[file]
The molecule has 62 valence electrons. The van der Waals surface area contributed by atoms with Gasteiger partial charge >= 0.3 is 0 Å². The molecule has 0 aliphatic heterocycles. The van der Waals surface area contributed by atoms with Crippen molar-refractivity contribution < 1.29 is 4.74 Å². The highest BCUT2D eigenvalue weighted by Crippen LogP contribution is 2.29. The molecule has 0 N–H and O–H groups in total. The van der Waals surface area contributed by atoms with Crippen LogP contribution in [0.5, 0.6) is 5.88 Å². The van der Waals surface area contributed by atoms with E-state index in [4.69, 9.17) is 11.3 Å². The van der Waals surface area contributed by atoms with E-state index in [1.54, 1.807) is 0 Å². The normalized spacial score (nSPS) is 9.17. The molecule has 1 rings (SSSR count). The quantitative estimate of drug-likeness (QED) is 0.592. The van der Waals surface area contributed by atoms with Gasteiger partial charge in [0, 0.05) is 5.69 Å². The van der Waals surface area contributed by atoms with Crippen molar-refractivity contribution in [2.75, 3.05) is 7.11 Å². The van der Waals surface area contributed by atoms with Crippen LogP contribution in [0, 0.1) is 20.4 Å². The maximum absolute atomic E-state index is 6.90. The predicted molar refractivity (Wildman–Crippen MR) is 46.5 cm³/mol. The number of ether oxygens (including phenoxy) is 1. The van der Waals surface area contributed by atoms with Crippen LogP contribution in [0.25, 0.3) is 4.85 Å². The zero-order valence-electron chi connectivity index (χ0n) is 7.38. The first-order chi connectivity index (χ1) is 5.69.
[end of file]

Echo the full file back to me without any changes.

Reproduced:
The molecule has 62 valence electrons. The van der Waals surface area contributed by atoms with Gasteiger partial charge >= 0.3 is 0 Å². The molecule has 0 aliphatic heterocycles. The van der Waals surface area contributed by atoms with Crippen molar-refractivity contribution < 1.29 is 4.74 Å². The highest BCUT2D eigenvalue weighted by Crippen LogP contribution is 2.29. The molecule has 0 N–H and O–H groups in total. The van der Waals surface area contributed by atoms with Crippen LogP contribution in [0.5, 0.6) is 5.88 Å². The van der Waals surface area contributed by atoms with E-state index in [4.69, 9.17) is 11.3 Å². The van der Waals surface area contributed by atoms with E-state index in [1.54, 1.807) is 0 Å². The normalized spacial score (nSPS) is 9.17. The molecule has 1 rings (SSSR count). The quantitative estimate of drug-likeness (QED) is 0.592. The van der Waals surface area contributed by atoms with Gasteiger partial charge in [0, 0.05) is 5.69 Å². The van der Waals surface area contributed by atoms with Crippen molar-refractivity contribution in [2.75, 3.05) is 7.11 Å². The van der Waals surface area contributed by atoms with Crippen LogP contribution in [0, 0.1) is 20.4 Å². The maximum absolute atomic E-state index is 6.90. The predicted molar refractivity (Wildman–Crippen MR) is 46.5 cm³/mol. The number of ether oxygens (including phenoxy) is 1. The van der Waals surface area contributed by atoms with Crippen LogP contribution in [0.25, 0.3) is 4.85 Å². The zero-order valence-electron chi connectivity index (χ0n) is 7.38. The first-order chi connectivity index (χ1) is 5.69.